I want to look at this manner of unfolding more closely through the lens of a single sentence, one that stopped me in my tracks the first time I read it, and backed me up to read it again, and again, the way I keep coming back to this little, vertical painting to see what else it has to show me. In the passage called “Planting Blue Gold,” she speaks of the history of indigo. She is a guest in Bangladesh, a westerner learning from her hosts about a history interrupted and forever altered by British imperialism. She writes:

There is a bad feeling, I learned from Moni, still, in Bangladesh, among old farmers, about indigo production.

The sentence emits a beat as palpable as that of old Anglo-Saxon poetry, albeit without the hammering alliteration. More to the point, it carries the same chant-like beat felt in so many of Sarah’s paintings, with their repetitive strokes that set the paper vibrating like the skin of a drum. The reverberative pattern she sets up lulls us into a state of near-hypnotic reverie, an opening of the eyes and ears to something subtler, even, than the bodily senses can detect, an expansive ripple-effect on the awareness.

Enormous Noise

“There is a bad feeling,” she warns us, a global tension, a sense of unease at once both vague and pervasive; then with, “I learned from Moni,” we feel a moment’s relief. The bad feeling does not, at least, belong to us. We pick it up second-hand–but no, third-hand, even–from a Bengali woman we barely know. Granted, we’re on a first-name basis, but note how we switch from the present tense “there is” to the past of “I learned,” allowing us to take a slight backward step, to establish a more comfortable social distance, as we might in the presence of an infectious disease, because, you know…we just don’t know this bad feeling yet; we’ve only shaken hands with it. Then comes the lingering “stillness” at the center of this deceptively awkward sentence, the word around which everything that has come before and will come after pivots. We hang on it for a moment, unsure of what it means, what it portends. “There is a bad feeling, I learned from Moni, still…”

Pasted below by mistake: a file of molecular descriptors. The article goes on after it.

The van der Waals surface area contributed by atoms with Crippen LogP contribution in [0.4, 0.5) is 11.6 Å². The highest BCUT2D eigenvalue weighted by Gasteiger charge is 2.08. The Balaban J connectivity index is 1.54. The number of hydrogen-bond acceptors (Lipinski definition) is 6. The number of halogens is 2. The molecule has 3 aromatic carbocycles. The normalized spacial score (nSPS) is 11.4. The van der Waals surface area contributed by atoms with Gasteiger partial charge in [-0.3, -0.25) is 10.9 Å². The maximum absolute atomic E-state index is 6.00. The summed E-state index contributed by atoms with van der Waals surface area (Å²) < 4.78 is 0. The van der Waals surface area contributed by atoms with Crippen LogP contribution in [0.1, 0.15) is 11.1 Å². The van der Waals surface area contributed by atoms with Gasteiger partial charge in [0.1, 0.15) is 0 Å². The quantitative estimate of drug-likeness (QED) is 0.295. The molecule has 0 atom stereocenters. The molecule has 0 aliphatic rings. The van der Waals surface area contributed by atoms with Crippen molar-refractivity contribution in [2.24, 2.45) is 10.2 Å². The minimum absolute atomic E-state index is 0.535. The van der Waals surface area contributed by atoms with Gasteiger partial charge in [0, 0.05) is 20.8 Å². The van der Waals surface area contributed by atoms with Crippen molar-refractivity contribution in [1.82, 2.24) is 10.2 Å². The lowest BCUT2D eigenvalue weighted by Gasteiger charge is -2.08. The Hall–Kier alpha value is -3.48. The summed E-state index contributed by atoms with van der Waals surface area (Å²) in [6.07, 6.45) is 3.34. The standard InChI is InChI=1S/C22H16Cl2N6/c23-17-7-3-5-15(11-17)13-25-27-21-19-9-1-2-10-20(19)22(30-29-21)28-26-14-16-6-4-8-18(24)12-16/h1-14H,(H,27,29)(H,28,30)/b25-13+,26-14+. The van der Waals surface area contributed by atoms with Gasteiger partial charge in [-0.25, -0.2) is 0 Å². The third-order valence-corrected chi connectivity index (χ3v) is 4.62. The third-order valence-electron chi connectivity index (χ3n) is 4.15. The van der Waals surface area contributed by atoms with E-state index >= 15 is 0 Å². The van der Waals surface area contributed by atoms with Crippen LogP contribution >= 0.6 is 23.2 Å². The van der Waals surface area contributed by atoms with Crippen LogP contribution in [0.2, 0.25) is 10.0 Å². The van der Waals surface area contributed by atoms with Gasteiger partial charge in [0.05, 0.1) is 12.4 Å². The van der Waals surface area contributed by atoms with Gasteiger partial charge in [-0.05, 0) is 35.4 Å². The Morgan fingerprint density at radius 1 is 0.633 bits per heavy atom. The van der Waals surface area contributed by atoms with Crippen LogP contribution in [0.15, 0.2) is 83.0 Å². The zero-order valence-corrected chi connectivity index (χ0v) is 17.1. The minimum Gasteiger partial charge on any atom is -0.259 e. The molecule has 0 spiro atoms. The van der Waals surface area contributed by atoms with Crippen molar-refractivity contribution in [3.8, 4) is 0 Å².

Still might mean however. It might offer a solution, a qualification, maybe an ameliorative or at least a paliative effect.

But no. Still means still. It means currently and enduringly. The bad feeling doesn’t go away, it is persistent and intractable. And with each successive beat, we get a more and more specific diagnosis of the problem. It has a location: in Bangladesh; it affects old farmers in an ancient civilization; and we know, even from so far away, we know the root cause of it. It is about indigo production. It is, in other words, about color and globalization and the import-export business of human sweat-inequity and the consequences of arrogance.

Interpenetration of Worlds

Colors is hardly a political tract. The recipes it contains are for inks and dyes and teas, not social reform. It is, in its quiet, straightforward way, a demonstration of the capillary absorption of life and thought and experience that we call human expression, that we call art.

Change in Structure  Landscape of Change

Time and Timelessness

Leave a Reply